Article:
'Vitamin D deficiency is a global health problem. With all the medical advances of the century, vitamin D deficiency is still an epidemic. Over a billion people worldwide are vitamin D deficient or insufficient. Yet no international health organization or governmental body has declared a health emergency to warn the public about the urgent need of achieving sufficient vitamin D blood levels.' says The International Journal of Health Sciences. 

Check your B12 levels (keep them up).

Are you trying to reduce your meat consumption? Many active people are becoming vegetarian or vegan, and it becomes difficult for them to maintain adequate vitamin B levels. B vitamins have many crucial functions and are vital for maintaining good health. For example, they help keep your energy level and cells function high enough to fight infections. Foods that are high in vitamin B12 (µg/100g) include liver (26–58), beef and lamb (1–3), chicken (trace-1), eggs (1–2.5) and dairy foods (0.3–2.4). If your diet does not contain these animal food sources, you must supplement—especially if you are active.

Add citrus fruits to your diet. 

Citrus fruits are rich in vitamin C, a powerful immune booster. Vitamin C increases white blood cells and has a key role in fighting infections. 

Take high-quality immune-boosting supplements. 

If you find it challenging to maintain a diet rich in immune-boosting micronutrients, consider supplementing your diet with a clean multivitamin. Remember, not all supplements are created equal; many cheaper brands contain harmful fillers or inefficient components that are not third-party lab certified. In addition, most raw materials come from unregulated markets and can pose a real hazard to your health or do not contain what they claim.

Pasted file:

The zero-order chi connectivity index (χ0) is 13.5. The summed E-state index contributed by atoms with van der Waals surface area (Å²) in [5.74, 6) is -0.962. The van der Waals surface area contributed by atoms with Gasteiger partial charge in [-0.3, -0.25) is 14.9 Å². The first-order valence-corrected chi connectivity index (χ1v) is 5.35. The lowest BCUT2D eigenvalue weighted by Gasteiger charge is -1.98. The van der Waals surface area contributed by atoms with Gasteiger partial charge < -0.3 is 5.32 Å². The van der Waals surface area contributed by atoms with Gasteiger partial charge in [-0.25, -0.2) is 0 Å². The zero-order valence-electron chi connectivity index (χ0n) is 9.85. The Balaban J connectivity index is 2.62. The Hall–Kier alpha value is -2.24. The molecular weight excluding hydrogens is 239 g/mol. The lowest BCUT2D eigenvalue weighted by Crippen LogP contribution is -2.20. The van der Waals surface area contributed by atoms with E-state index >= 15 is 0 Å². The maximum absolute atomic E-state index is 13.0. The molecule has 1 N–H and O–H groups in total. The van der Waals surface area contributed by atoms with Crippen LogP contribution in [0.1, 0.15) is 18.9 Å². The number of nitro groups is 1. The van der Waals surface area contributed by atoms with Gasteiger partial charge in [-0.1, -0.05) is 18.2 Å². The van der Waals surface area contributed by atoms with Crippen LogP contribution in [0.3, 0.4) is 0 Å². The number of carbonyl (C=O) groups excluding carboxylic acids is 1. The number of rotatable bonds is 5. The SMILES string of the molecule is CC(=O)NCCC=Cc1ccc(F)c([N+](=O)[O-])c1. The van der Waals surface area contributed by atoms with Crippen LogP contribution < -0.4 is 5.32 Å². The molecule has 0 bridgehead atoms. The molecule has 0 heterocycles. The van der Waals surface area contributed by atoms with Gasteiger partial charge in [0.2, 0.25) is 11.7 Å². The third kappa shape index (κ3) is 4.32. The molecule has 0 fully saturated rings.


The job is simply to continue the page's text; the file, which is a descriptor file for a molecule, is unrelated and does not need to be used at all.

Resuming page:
IMMUNE BOOSTER by LEMAlab is a powerful combination of B-complex, C, E and D3

vitamins, organic ginger, and Echinacea, third-party lab tested and EU certified. This supplement can strengthen your immune system and has an antioxidant effect. Studies have shown that vitamin B complex is vital for cell health and helps prevent infections. (6)

Ginger is a unique antioxidant plant that has many benefits to the body. Numerous studies indicate that it can decrease inflammation and chronic pain. (7)

Echinacea is another powerful plant famous for its beneficial effect on the immune system. Research studies reveal that Echinacea can boost your recovery from sickness and help your immunity fight viruses and infections. (8)

IMMUNE BOOSTER by LEMAlab supports the proper function of the immune system, prevents respiratory tract infection and reduces feelings of fatigue. 




  1. B. Collier, L. A Dossett, 'Glucose control and the inflammatory response'
  2. A.Prather, D. Janicki-Deverts, M. H. Hall, 'Behaviorally Assessed Sleep and Susceptibility to the Common Cold'
  3. R. J. Simpson, 'Exercise and the Regulation of Immune Functions'
  4. B. M. Popkin, K. E. D'Anci, 'Water, Hydration and Health'
  5. A. E. Axelrod, 'Role of the B vitamins in the immune response'
  6. S. E. Lakhan, C. T. Ford, 'Zingiberaceae extracts for pain: a systematic review and meta-analysis'
  7. D Melchart, K Linde, F Worku, 'Immunomodulation with Echinacea - a systematic review of controlled clinical trials'


Leave a comment

All comments are moderated before being published